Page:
Baseball is a millimetric sport. Some blows can be fielded by being positioned in the correct part of the ground, just as there are others that escape by just a couple of centimeters. However, there are some who, due to their trajectory, put physical integrity at risk, mainly that of players, coaches, and people who are on the pitch. That is why the helmet for baseball was invented.
The first attempts to create protections came in 1905. However, it was not until 1908 when Roger Bresnahan, Hall of Fame receiver, was beaten, giving way to the creation of skin protection that basically covered the ear and the temple.
The prototypes changed, and the protection began to take shape thanks to the helmets used in the polo. The first league to formally adopt the helmet for all players was the International League (Triple-A category circuit) for the 1939 season.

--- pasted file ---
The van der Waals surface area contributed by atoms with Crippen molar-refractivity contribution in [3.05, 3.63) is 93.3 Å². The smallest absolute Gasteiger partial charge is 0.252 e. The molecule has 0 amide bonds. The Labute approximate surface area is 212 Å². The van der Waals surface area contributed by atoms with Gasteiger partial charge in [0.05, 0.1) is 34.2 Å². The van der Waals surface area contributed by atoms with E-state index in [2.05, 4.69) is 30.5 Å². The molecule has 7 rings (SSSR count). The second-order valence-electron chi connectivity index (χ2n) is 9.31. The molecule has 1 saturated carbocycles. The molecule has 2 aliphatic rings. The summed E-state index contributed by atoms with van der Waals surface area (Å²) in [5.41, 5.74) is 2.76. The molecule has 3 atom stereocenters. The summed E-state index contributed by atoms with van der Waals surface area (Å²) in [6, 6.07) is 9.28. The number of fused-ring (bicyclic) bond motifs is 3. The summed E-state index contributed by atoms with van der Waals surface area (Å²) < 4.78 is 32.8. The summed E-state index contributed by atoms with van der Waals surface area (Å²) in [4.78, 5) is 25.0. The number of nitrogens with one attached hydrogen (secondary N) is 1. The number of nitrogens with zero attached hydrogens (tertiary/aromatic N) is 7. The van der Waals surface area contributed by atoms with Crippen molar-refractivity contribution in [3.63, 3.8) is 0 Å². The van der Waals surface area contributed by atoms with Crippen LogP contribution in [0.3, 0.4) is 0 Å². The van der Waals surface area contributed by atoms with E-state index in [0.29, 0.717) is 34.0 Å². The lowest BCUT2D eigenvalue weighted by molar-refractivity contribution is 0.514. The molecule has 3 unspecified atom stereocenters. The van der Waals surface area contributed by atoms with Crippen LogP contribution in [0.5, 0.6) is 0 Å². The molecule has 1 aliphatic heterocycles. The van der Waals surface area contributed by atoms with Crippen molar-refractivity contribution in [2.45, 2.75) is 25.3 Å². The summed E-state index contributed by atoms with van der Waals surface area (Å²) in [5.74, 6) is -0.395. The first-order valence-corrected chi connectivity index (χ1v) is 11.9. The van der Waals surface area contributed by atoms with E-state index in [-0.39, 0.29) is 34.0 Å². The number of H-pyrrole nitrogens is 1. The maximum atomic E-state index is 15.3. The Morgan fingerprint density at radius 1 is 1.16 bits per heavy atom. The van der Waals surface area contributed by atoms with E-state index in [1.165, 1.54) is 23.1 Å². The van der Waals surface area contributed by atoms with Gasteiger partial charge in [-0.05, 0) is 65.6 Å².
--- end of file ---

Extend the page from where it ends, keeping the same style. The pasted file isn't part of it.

Buster Mills was the first professional player to wear a helmet, and a year later, the second baseman for the White Sox in Chicago, Jackie Hayes, was the first to use protection in a game of Major League Baseball.
By 1941, the National League organizations adopted the helmet during the preseason. However, teams such as the Brooklyn Dodgers and the Washington Senators made use of the device throughout the season, while others joined the initiative by halves of the calendar.
In 1956, the old circuit made the use of helmets mandatory for all its teams. However, it was until December 1970 when Major League Baseball adopted the measure for all organizations, with the characteristic that the regulations are not retroactive, for which, the players who had started their career before the date, had the option of not using protection.